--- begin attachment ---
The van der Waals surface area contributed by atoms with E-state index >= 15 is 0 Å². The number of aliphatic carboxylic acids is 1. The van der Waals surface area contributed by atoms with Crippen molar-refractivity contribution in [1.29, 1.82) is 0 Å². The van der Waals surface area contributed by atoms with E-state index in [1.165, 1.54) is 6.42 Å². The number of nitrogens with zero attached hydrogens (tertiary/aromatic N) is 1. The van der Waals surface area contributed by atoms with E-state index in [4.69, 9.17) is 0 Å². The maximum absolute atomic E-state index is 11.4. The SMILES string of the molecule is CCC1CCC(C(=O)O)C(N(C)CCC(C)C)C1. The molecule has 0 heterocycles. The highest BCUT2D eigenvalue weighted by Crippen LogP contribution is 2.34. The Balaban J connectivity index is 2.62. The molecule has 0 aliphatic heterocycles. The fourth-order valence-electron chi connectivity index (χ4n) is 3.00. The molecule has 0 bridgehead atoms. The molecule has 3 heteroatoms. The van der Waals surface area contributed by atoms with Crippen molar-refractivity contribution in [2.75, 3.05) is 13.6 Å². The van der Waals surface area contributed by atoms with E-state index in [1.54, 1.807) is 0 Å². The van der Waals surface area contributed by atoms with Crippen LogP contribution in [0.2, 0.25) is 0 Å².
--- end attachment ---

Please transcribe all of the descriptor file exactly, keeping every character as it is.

The van der Waals surface area contributed by atoms with E-state index >= 15 is 0 Å². The number of aliphatic carboxylic acids is 1. The van der Waals surface area contributed by atoms with Crippen molar-refractivity contribution in [1.29, 1.82) is 0 Å². The van der Waals surface area contributed by atoms with E-state index in [1.165, 1.54) is 6.42 Å². The number of nitrogens with zero attached hydrogens (tertiary/aromatic N) is 1. The van der Waals surface area contributed by atoms with E-state index in [4.69, 9.17) is 0 Å². The maximum absolute atomic E-state index is 11.4. The SMILES string of the molecule is CCC1CCC(C(=O)O)C(N(C)CCC(C)C)C1. The molecule has 0 heterocycles. The highest BCUT2D eigenvalue weighted by Crippen LogP contribution is 2.34. The Balaban J connectivity index is 2.62. The molecule has 0 aliphatic heterocycles. The fourth-order valence-electron chi connectivity index (χ4n) is 3.00. The molecule has 0 bridgehead atoms. The molecule has 3 heteroatoms. The van der Waals surface area contributed by atoms with Crippen molar-refractivity contribution in [2.75, 3.05) is 13.6 Å². The van der Waals surface area contributed by atoms with E-state index in [1.54, 1.807) is 0 Å². The van der Waals surface area contributed by atoms with Crippen LogP contribution in [0.2, 0.25) is 0 Å².